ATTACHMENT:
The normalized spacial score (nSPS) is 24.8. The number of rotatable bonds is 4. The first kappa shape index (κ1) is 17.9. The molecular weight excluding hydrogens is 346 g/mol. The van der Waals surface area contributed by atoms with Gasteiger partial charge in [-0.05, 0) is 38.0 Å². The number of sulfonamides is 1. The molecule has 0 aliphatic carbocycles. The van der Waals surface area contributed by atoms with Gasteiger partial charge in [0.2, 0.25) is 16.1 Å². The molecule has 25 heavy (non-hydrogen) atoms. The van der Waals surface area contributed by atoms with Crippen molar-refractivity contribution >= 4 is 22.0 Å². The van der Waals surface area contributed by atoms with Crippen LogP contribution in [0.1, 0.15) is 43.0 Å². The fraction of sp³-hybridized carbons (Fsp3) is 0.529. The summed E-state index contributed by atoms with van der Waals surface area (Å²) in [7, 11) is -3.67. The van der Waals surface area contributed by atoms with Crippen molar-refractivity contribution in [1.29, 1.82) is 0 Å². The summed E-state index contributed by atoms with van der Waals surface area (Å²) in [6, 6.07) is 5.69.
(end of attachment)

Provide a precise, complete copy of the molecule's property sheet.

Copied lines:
The normalized spacial score (nSPS) is 24.8. The number of rotatable bonds is 4. The first kappa shape index (κ1) is 17.9. The molecular weight excluding hydrogens is 346 g/mol. The van der Waals surface area contributed by atoms with Gasteiger partial charge in [-0.05, 0) is 38.0 Å². The number of sulfonamides is 1. The molecule has 0 aliphatic carbocycles. The van der Waals surface area contributed by atoms with Gasteiger partial charge in [0.2, 0.25) is 16.1 Å². The molecule has 25 heavy (non-hydrogen) atoms. The van der Waals surface area contributed by atoms with Crippen molar-refractivity contribution >= 4 is 22.0 Å². The van der Waals surface area contributed by atoms with Crippen LogP contribution in [0.1, 0.15) is 43.0 Å². The fraction of sp³-hybridized carbons (Fsp3) is 0.529. The summed E-state index contributed by atoms with van der Waals surface area (Å²) in [7, 11) is -3.67. The van der Waals surface area contributed by atoms with Crippen molar-refractivity contribution in [1.29, 1.82) is 0 Å². The summed E-state index contributed by atoms with van der Waals surface area (Å²) in [6, 6.07) is 5.69.